If the fuel is stored in tins I have found it can sit around for years with no side effects whats so ever. In fact, the fuel I am currently flying on is five years old and is as clear as when I mixed it (buying mixed glow fuel is really expensive down here so we just buy the castor oil and methanol seperately) and the engines run great.
Old 01-19-2005, 09:20 AM
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john316
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Default RE: WATER IN GLOW FUEL

Update: I tried the sewer water and it does run better than regular tap water! I think it is the swamp gas effect (methane) that is giving me all the extra power. The only down side so far is that the exhaust fumes are really offensive.

John
Old 01-19-2005, 10:41 AM
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Default RE: WATER IN GLOW FUEL

Water can and will change the way fuel is used by the engine but you would have noticed it from the moment you started the plane (that is for sure)- And unless your fuel looked cloudy it was probably not that contaminated. Water and methanol are completely miscible (meaning that they stay in solution when mixed) But water does not mix with the castor oil which causes it to look milky. Your engine would not and should not quit unless it was loading up or out of tune.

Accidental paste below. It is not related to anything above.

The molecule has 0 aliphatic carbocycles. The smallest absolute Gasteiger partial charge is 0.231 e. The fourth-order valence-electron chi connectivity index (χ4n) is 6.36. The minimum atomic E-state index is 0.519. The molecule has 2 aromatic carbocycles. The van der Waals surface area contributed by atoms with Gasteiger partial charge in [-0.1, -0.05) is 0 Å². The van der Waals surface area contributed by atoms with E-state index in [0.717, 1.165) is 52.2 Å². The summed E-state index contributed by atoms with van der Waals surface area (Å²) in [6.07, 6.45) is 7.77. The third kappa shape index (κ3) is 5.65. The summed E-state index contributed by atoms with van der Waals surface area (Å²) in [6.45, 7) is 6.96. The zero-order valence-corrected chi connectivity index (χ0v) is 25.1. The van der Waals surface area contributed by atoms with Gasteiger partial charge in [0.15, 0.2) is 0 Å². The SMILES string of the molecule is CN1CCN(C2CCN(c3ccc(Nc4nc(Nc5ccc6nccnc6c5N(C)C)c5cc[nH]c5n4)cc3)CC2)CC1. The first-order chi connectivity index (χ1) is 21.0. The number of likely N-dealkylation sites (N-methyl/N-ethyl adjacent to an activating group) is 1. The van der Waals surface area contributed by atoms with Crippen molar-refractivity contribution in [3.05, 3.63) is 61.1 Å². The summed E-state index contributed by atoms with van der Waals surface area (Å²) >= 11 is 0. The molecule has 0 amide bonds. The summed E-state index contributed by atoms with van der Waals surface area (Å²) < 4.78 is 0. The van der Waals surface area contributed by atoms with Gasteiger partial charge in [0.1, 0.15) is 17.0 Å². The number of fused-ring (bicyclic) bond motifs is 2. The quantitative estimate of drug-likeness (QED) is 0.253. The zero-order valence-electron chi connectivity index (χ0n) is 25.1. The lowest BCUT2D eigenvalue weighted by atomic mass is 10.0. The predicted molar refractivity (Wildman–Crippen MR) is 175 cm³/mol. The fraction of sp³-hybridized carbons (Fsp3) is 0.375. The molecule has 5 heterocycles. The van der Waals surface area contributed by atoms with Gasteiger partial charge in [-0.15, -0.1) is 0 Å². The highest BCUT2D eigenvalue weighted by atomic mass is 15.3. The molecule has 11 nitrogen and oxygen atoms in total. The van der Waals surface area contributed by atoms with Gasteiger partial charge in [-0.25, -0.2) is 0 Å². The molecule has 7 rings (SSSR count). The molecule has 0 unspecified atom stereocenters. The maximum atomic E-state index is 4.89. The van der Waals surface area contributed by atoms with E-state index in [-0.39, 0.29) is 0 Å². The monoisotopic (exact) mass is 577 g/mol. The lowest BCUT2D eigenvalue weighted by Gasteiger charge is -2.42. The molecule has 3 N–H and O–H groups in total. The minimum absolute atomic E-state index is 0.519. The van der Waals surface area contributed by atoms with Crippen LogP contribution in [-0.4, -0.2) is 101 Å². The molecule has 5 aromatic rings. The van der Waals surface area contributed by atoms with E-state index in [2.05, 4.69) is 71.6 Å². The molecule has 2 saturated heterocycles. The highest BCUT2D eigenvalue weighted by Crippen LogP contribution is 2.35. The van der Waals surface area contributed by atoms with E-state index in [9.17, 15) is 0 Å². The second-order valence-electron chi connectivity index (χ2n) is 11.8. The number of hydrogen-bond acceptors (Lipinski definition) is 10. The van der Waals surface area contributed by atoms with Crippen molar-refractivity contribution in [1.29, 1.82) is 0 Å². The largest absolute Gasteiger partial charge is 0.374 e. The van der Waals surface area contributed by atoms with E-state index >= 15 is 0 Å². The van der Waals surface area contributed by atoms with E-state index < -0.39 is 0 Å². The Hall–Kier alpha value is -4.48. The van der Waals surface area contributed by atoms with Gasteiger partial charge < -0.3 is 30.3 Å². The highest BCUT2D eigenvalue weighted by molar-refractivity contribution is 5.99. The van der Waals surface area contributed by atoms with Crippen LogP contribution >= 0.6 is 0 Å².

So I would look for another cause before blaming others.

((IF)) you believe it is the hobby shop's fault (NEVER YOUR MISTAKE of course) than everyone who buys fuel WILL be having this issue just like you. Is that happening? or is it just your bottle? If that is occuyring than they owe you some fuel if not its time for an engine checkup.

How to store glow fuel
http://www.geistware.com/rcmodeling/.../fuelfact5.htm
http://www.rcuniverse.com/forum/Rc_F...m_40640/tm.htm
http://www.uoguelph.ca/~antoon/hobby/hhdfuel.htm
Old 01-19-2005, 03:27 PM
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Default RE: WATER IN GLOW FUEL

At the risk of starting an arugument, I have to say that sitting your fuel jug on concrete has absoultely no direct effect on your fuel, especially as to water content. Something like the old myth that setting your lead acid battery on concrete causes problems. Now the later was, at one time true, until they changed the material battery cases are made of. The only effect setting a fuel container on concrete has is to act as a big thermal storage area keeping the contents near the temperature of the concrete. Now that may effect condensation inside the jug but only if it is open to the outside atmosphere.
Old 01-19-2005, 11:12 PM
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Default RE: WATER IN GLOW FUEL